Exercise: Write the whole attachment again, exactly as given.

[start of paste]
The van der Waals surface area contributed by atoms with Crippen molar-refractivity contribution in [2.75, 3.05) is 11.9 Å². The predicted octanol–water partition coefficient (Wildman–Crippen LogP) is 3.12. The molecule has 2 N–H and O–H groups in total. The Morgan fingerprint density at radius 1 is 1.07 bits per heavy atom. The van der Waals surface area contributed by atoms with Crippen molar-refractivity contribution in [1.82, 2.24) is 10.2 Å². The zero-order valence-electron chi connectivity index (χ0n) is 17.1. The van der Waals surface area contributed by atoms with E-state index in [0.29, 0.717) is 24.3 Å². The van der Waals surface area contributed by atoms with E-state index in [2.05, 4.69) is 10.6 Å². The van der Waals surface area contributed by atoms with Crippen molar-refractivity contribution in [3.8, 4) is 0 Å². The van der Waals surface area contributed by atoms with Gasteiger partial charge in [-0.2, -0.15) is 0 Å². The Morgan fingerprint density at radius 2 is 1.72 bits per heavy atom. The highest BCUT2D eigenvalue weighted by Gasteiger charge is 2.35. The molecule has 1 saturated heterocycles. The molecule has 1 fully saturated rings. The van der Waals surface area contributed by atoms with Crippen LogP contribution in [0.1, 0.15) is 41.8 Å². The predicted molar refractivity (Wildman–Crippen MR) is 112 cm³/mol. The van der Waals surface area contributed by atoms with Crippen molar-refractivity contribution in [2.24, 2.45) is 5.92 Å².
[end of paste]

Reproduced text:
The van der Waals surface area contributed by atoms with Crippen molar-refractivity contribution in [2.75, 3.05) is 11.9 Å². The predicted octanol–water partition coefficient (Wildman–Crippen LogP) is 3.12. The molecule has 2 N–H and O–H groups in total. The Morgan fingerprint density at radius 1 is 1.07 bits per heavy atom. The van der Waals surface area contributed by atoms with Crippen molar-refractivity contribution in [1.82, 2.24) is 10.2 Å². The zero-order valence-electron chi connectivity index (χ0n) is 17.1. The van der Waals surface area contributed by atoms with E-state index in [0.29, 0.717) is 24.3 Å². The van der Waals surface area contributed by atoms with E-state index in [2.05, 4.69) is 10.6 Å². The van der Waals surface area contributed by atoms with Crippen molar-refractivity contribution in [3.8, 4) is 0 Å². The van der Waals surface area contributed by atoms with Gasteiger partial charge in [-0.2, -0.15) is 0 Å². The Morgan fingerprint density at radius 2 is 1.72 bits per heavy atom. The highest BCUT2D eigenvalue weighted by Gasteiger charge is 2.35. The molecule has 1 saturated heterocycles. The molecule has 1 fully saturated rings. The van der Waals surface area contributed by atoms with Crippen LogP contribution in [0.1, 0.15) is 41.8 Å². The predicted molar refractivity (Wildman–Crippen MR) is 112 cm³/mol. The van der Waals surface area contributed by atoms with Crippen molar-refractivity contribution in [2.24, 2.45) is 5.92 Å².